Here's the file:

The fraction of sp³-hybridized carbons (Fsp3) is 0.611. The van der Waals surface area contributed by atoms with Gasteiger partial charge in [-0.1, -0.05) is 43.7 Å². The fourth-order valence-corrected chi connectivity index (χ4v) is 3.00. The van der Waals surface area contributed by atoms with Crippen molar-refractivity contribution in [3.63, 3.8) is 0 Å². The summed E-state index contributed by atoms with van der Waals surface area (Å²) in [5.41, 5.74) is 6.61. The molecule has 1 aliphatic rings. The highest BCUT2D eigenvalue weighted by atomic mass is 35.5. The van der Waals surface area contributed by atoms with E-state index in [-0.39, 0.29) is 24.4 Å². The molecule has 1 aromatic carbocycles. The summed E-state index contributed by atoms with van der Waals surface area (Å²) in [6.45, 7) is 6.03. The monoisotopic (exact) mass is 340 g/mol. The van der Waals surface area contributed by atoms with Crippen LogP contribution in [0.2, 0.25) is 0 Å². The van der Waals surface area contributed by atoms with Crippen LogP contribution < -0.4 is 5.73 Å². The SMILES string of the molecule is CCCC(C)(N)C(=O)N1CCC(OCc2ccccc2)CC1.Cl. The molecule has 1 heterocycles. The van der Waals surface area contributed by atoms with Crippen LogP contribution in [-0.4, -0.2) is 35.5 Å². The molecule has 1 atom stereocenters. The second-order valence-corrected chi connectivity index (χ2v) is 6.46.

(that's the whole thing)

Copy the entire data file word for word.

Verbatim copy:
The fraction of sp³-hybridized carbons (Fsp3) is 0.611. The van der Waals surface area contributed by atoms with Gasteiger partial charge in [-0.1, -0.05) is 43.7 Å². The fourth-order valence-corrected chi connectivity index (χ4v) is 3.00. The van der Waals surface area contributed by atoms with Crippen molar-refractivity contribution in [3.63, 3.8) is 0 Å². The summed E-state index contributed by atoms with van der Waals surface area (Å²) in [5.41, 5.74) is 6.61. The molecule has 1 aliphatic rings. The highest BCUT2D eigenvalue weighted by atomic mass is 35.5. The van der Waals surface area contributed by atoms with E-state index in [-0.39, 0.29) is 24.4 Å². The molecule has 1 aromatic carbocycles. The summed E-state index contributed by atoms with van der Waals surface area (Å²) in [6.45, 7) is 6.03. The monoisotopic (exact) mass is 340 g/mol. The van der Waals surface area contributed by atoms with Crippen LogP contribution in [0.2, 0.25) is 0 Å². The van der Waals surface area contributed by atoms with Crippen LogP contribution < -0.4 is 5.73 Å². The SMILES string of the molecule is CCCC(C)(N)C(=O)N1CCC(OCc2ccccc2)CC1.Cl. The molecule has 1 heterocycles. The van der Waals surface area contributed by atoms with Crippen LogP contribution in [-0.4, -0.2) is 35.5 Å². The molecule has 1 atom stereocenters. The second-order valence-corrected chi connectivity index (χ2v) is 6.46.